Sir Arthur Conan Doyle (1859-1930)

Conan Doyle Taken from wikimedia

 

Arthur Conan Doyle was a British writer, creator of Sherlock Holmes, who is the best-known detective in literature and the embodiment of sharp reasoning. Doyle himself was not a good example of rational personality: he believed in fairies and was interested in occultism. Sherlock Holmes stories have been translated into more than fifty languages, and made into plays, films, radio and television series, a musical comedy, a ballet, cartoons, comic books, and advertisement. By 1920 Doyle was one of the most highly paid writers in the world.

‘This is indeed a mystery,’ I remarked. ‘What do you imagine that it means?’
–‘I have no data yet. It is a capital mistake to theorise before one has data. Insensibly one begins to twist facts to suit theories, instead of theories to suit facts…’

–(from ‘A Scandal in Bohemia’, 1891)

  

 Childhood

Arthur Conan Doyle was born at Picardy Place, Edinburgh, as the son of Charles Altamont Doyle, a civil servant in the Edinburgh Office of Works, and Mary (Foley) Doyle. Both of Doyle’s parents were Roman Catholics. To increase his income Charles Altamont painted, made book illustrations, and also worked as a sketch artist on criminal trials. Not long after arriving Edinburgh he started to drink, he suffered from epilepsy and was eventually institutionalized. Richard Doyle (1824-83), the uncle of A.C. Doyle and the son of the caricaturist John Doyle, was also an illustrator. He worked for Punch and illustrated chiefly fairy stories, including Ruskin’s The King of the Golden River, W. Allingham’s In Fairyland and some of Dickens’s Christmas Books. Doyle’s mother, Mary, was interested in literature, and she encouraged his son to explore the world of books. Doyle’s second wife, Jean, said: “My husband’s mother was a very remarkable and highly cultured woman. She had a dominant personality, wrapped up on the most charming womanly exterior.” At the age of fourteen Doyle had learned French so that he could read Jules Verne in the author’s original language. Charles Altamot died in an asylum in 1893; in the same year Doyle decided to finish permanently the adventures of his master detective.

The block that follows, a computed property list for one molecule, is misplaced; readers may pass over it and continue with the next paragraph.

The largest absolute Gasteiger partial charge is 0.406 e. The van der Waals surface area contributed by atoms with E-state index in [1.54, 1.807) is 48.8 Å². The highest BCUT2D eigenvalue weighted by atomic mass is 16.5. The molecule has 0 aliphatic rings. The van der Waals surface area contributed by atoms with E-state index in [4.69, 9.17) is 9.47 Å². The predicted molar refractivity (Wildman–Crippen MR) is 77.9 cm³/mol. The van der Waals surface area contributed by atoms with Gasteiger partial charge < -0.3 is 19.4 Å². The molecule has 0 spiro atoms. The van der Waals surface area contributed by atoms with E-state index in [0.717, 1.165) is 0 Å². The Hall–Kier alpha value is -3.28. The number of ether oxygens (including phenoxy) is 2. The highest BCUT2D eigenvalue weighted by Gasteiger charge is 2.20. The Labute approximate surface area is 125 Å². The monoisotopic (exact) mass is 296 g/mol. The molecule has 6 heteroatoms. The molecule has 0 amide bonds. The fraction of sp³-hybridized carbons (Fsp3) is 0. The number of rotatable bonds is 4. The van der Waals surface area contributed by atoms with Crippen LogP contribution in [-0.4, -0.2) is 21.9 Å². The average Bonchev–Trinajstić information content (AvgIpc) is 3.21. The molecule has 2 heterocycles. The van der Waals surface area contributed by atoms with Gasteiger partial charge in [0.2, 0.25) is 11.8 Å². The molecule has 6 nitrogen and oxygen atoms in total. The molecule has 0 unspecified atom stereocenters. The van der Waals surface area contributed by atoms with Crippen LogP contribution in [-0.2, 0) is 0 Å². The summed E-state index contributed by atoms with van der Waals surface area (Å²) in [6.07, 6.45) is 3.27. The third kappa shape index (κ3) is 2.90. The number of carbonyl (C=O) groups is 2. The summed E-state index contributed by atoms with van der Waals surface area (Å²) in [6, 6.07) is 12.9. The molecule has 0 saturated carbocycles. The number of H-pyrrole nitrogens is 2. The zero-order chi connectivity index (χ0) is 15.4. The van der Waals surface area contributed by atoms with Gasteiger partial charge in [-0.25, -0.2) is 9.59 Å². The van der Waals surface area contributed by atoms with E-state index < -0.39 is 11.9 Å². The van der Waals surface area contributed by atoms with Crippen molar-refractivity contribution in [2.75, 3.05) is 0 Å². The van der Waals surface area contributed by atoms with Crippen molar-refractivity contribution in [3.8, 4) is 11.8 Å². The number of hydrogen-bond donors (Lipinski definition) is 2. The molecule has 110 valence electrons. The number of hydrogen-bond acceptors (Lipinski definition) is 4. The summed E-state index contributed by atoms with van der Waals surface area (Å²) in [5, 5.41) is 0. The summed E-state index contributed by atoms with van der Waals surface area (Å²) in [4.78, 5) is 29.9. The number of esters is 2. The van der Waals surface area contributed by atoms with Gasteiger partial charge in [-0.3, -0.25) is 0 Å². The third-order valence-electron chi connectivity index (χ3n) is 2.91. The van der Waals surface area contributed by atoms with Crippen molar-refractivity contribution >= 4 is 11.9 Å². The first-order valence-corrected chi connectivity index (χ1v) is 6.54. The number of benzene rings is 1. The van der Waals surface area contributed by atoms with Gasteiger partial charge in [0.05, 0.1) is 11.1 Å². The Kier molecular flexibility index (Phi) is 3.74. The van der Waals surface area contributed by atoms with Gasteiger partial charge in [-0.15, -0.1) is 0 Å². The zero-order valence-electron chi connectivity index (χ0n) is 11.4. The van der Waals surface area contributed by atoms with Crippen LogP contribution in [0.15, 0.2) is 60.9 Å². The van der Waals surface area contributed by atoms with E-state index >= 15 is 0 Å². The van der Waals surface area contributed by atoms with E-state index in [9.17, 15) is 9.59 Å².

Education 

Conan Doyle’s education took place at home and in a local Edimburgh school until, at the age of nine was sent to a Jesuist Preparatory scholl in Lancashire. During this period Doyle lost his belief in the Roman Catholic faith, but the training of the Jesuits influenced deeply his thought. Later he used his friends and teachers from Stonyhurst College as models for his characters in the Holmes stories, among them two boys named Moriarty. Doyle studied at Edinburgh University and in 1884 he married Louise Hawkins. Doyle qualified as doctor in 1885. After graduation Doyle practiced medicine as an eye specialist (not very succsesfully) at Southsea near Porsmouth in Hampshire. In  1891 he became a full time writer.

 

Doyle young 

  

Conan Doyle writer 

His first story, an illustrated tale of a man and a tiger, Doyle had produced at the age of six. Doyle’s first novel about Holmes, ‘ A Study in Scarlet’, was published in 1887 in Beeton’s Christmas Annual. The story was written in three weeks in 1886. It introduced the detective and his Sancho Panza and Boswell, Dr. Watson, the narrator. Their major opponent, the evil genius Dr. Moriarty, became a kind of alter ego of the detective.

Sherlock Holmes painting Holmes painting

 

The second Sherlock Holmes story, ‘The Sign of the Four’, was written for the Lippincott’s Magazine. Doyle collected a colorful group of people together, among them Jonathan Small who has a wooden leg and a dwarf from Tonga islands. The Strand Magazine started to publish ‘The Adventures of Sherlock Holmes’ from July 1891. Holmes’s address at Mrs. Hudson’s house, 221B Baker Street, London, is perhaps the most famous London street in literature.

In ‘A Scandal in Bohemia’ (1891) Doyle exposess the relationship of Holmes with women. The character of Irene Adler becomes in ‘ The woman’.

Already at the end of 1891, Doyle planned to abandon the series. “I have had such an overdose of [Holmes] that I feel towards him as I do toward pâté de foie gras, of which I once ate too much, so that the name of it gives me a sickly feeling to this day”, he confessed. In 1893 Doyle devised his death in the ‘Final Problem,’ published in the Strand in the December issue. Holmes meets Moriarty at the fall of the Reichenbach in Switzerland and disappears. Watson finds a letter from Homes, stating “I have already explained to you, however, that my career had in any case reached its crisis, and that no possible conclusion to it could be more congenial to me than this”.   

 

  doyle taken over